After Your Divorce – Important Considerations

After your Washington State divorce is final, there are many legal issues that may arise.

Of initial concern is making sure the divorce decree is fully implemented and all post-divorce issues are addressed.  See our Post Dissolution Checklist.

Develop a Post-Divorce Financial Plan

One fact of divorce is that two households cost more to maintain than one but income remains the same. Many people fail to realize their settlement may need to pay for necessities for a substantial amount of time.  It is important before, during, and after the divorce to prepare a workable budget and do so financial planning. See Divorce Budget Worksheet.

Post Judgment/Post Divorce Litigation

As former spouses and children adjust to their new lives after divorce, and circumstances change, the prior court orders may need to be changed.  Among the most common post-divorce legal actions are modifications (see modifications, contempt actions, and other enforcement actions. See Post Judgment/Post Divorce Litigation.

Tax Issues after a Washington State Divorce

Questions concerning your taxes are sure to arise during and after divorce.

1.  Do I pay capital gains tax on property transferred to me?

No. No capital gain or loss is recognized on transfer of property between spouses as part of the divorce.

2.  What is my tax filing status? Single? Head of Household?

If you are divorced as of December 31 of the prior year and do not qualify for another filing status (such as Head of Household), you must file as Single.

Filing as Head of Household is generally advantageous.  To qualify for Head of Household status, you must meet three requirements: 1) you are unmarried or “considered unmarried” on the last day of the year (i.e., your spouse has lived apart for the last six months of the year); 2) you have paid more than half the cost of keeping up your home as of the last day of the tax year; and 3) a dependent child or other relative lived with you for more than half the year (or you have a dependent parent).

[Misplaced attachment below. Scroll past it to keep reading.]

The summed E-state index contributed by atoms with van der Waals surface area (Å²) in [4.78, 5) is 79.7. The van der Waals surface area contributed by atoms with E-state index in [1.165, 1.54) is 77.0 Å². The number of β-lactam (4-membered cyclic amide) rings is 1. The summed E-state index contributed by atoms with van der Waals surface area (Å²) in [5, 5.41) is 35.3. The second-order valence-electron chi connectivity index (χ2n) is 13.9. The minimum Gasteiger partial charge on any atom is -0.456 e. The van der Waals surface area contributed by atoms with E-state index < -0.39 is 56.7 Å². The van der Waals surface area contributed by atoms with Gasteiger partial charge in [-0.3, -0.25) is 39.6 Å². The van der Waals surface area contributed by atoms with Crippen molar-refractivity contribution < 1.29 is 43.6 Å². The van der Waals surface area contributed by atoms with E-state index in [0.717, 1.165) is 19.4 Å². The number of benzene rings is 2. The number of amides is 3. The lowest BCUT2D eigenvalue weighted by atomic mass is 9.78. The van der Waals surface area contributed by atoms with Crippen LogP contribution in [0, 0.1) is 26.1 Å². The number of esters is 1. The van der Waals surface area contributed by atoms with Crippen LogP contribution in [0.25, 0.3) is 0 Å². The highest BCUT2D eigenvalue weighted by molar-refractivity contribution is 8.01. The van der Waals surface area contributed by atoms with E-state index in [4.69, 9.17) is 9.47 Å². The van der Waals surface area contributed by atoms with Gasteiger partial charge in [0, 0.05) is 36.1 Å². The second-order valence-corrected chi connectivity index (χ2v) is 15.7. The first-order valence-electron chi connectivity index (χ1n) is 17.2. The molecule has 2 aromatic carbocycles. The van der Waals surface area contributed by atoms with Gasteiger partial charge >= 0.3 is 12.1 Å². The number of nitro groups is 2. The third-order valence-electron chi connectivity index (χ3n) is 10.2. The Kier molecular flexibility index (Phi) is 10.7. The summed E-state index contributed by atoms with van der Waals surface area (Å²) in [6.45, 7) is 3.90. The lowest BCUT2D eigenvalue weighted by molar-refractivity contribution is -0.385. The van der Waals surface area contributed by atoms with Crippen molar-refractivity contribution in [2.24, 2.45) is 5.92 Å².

3.   Is the child support or spousal support tax deductible?

Spousal support is deductible to the paying spouse and  taxable income to the recipient spouse. Child support is neither tax deductible nor tax includable. It comes out of post-tax dollars.

4.   Who gets the dependency exemptions for the children? 

Without a child support order in effect, the federal tax code generally allows the custodial parent to claim the dependency exemption for all children. However, the parents can, and often do, choose to share or transfer the dependency exemptions in the child support order.  Doing so can produce a fairer result since both spouses are able to save on their taxes.   If dependency exemptions are shared,  the custodial parent must sign a copy of Form 8332 for the noncustodial parent to attach to their tax return.

5.  Where do I get additional tax information?

Before you start preparing your income tax forms, visit the IRS web site to access Publication 504 – Tax Information for Divorced and Separated Individuals booklet.